On the pointed use of color in Wonder Woman


Although Patty Jenkins probably didn’t have much choice when it came to palettes, let’s look at her use of different colors in Wonder Woman.

Wonder Woman’s costume in the DC Extended Universe has three colors at its core: red, blue, and gold. Even in the trailers, yours truly was picking up on director Patty Jenkins’ choices when it came to using those three very distinct colors. Having now seen the film, it’s time to break down how and why those colors come to evoke different themes and ideas.

As you may expect, this will spoil the entire movie. No ifs, ands, or buts. This is your only warning.


Red is the most obvious part of Wonder Woman’s armor. It covers her entire torso. Since the DCEU costume also goes for a deeper, richer tone, the red often draws the eye in even before the gold accents do.

And red is the kind of color we associate with blood and with battle. Even in the TV spot, linked above, I noted that red and orange dominates the final battle with Ares. She’s in the domain of a god who literally thrives on things the color represents!

That final battle also sees Diana in the throes of conflict with herself. With Steve Trevor having sacrificed himself, she is at her lowest point, most susceptible to Ares’ lure that mankind doesn’t “deserve her” efforts to help and save them.

But even as red can represent fighting, it also represents love and passion. Not for nothing is Diana wearing a deep red during the present-day scenes as she talks about how she believes in love first and foremost. Her red armor helps cover her heart — her most important attribute, one might say.


Gold often follows in the roots of red in that it has some conflict associated with it. Diana’s bronzed-gold headpiece originally belonged to Antiope, who taught the young princess how to fight despite orders not to. Gold also appears as the hilt of the sword Diana uses throughout the film, which we come to learn is not actually the God-Killer.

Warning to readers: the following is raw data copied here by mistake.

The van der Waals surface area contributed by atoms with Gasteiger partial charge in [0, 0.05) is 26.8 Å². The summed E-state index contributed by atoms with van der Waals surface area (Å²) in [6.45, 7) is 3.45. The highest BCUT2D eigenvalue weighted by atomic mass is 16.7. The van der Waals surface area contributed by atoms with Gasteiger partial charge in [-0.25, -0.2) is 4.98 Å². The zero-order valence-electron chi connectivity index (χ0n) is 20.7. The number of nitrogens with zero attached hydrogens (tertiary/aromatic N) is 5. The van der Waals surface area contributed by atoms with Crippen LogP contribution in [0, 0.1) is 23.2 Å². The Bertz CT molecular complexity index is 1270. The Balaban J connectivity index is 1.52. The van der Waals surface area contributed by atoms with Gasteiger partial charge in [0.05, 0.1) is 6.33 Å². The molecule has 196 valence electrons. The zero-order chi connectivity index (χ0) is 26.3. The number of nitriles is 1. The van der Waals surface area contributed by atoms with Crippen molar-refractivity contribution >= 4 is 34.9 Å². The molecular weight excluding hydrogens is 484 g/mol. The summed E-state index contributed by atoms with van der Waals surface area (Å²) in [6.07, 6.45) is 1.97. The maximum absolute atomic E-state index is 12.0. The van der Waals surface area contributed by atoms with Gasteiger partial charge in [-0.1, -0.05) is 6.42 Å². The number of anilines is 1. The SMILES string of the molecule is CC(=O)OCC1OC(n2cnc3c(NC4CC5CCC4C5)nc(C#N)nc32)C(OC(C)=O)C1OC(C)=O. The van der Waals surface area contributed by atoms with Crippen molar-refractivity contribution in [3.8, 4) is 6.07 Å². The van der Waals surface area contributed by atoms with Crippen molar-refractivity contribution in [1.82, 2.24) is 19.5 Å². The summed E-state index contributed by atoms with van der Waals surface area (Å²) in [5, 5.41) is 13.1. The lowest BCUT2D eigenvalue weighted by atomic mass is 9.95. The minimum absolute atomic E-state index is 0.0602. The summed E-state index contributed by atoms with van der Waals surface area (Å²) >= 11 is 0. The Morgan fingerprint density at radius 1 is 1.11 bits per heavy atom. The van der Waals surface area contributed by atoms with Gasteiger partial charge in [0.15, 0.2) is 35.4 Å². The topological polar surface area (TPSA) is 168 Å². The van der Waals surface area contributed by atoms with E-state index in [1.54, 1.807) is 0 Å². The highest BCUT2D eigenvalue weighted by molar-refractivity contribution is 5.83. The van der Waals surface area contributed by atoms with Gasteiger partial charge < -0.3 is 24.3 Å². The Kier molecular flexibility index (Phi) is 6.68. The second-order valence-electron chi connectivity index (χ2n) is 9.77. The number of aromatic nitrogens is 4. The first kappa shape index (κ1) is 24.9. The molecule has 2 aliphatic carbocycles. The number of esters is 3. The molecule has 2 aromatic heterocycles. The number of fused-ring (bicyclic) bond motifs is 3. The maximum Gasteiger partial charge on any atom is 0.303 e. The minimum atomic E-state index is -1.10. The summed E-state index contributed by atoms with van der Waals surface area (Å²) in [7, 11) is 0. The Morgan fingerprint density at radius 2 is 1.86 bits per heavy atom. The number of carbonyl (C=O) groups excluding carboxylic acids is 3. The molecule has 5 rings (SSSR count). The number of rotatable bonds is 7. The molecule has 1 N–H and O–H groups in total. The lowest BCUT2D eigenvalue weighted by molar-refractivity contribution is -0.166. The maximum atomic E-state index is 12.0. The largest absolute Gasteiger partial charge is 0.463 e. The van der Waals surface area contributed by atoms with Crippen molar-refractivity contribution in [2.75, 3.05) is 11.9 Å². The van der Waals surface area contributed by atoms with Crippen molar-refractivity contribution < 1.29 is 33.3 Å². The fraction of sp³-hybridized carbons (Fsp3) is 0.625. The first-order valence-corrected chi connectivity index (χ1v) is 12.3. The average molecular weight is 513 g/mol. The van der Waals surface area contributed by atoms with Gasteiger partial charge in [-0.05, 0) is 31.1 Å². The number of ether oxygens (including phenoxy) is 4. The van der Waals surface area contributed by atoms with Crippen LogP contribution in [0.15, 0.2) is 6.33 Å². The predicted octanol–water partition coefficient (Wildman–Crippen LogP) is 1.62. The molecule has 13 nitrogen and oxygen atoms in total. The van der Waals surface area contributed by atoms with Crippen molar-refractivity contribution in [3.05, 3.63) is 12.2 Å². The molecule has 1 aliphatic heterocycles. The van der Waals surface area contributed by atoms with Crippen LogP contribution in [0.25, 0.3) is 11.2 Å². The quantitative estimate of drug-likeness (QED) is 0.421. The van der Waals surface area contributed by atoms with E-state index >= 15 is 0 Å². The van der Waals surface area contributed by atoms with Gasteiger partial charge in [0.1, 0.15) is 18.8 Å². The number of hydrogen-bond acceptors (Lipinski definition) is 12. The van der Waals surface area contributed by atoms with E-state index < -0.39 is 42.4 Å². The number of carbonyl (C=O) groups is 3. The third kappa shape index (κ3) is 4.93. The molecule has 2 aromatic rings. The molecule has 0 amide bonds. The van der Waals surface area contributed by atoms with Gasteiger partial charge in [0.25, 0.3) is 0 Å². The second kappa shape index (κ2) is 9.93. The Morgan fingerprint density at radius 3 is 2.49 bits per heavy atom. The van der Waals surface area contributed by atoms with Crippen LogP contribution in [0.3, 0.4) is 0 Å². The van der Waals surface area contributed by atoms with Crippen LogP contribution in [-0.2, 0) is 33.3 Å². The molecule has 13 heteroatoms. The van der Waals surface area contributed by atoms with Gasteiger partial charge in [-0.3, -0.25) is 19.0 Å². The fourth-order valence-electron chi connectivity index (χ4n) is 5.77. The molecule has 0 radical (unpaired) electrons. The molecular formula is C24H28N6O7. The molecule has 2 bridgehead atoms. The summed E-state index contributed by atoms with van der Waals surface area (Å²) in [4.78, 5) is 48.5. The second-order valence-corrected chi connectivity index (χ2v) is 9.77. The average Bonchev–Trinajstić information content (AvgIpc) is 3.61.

But gold also ties back to Themyscira and to even the Lasso of Truth, particularly in that scene where it’s used on Steve Trevor to force him to reveal himself as a spy. It’s perhaps the least important of the three colors, and it accents the other two.


Now we get to blue, which is the dominant color of Themyscira. The deep, rich blues there carry a sense of peace and serenity. Steve Trevor calls it “Paradise Island” later, and that’s exactly what it is. But blue also comes to reflect Diana in her element as well.

Pay close attention to the trench scene when she and Steve arrive at the front. Once she goes up the ladder in her full Amazonian regalia, the sky suddenly begins to clear up, and it’s suddenly much brighter blue than it has been before. The warrior of Themyscira arrives, and it’s time for a fight. Indeed, some of the other fight scenes have bluer washes to them as well.

In the gala scene, it’s not on accident that Diana steals a blue gown. The bright color sharply contrasts to the darker, dimmer room that she walks into, marking her immediately as other and, again, as a representative of Themyscira.

Pointedly, there’s actually a touch of bright blue on Ludendorff as well. Look closely at the medal near his collar. It’s actually Themysciran blue. No wonder Diana seems to think he’s Ares. Ares himself doesn’t have any blue at all in his disguise as Sir Patrick Morgan. Who would look twice at him?

Next: 25 things you didn't know about Wonder Woman

Red, blue, and gold might end up playing roles in the future Wonder Woman film as well. Will they have different meanings then? Only time will tell.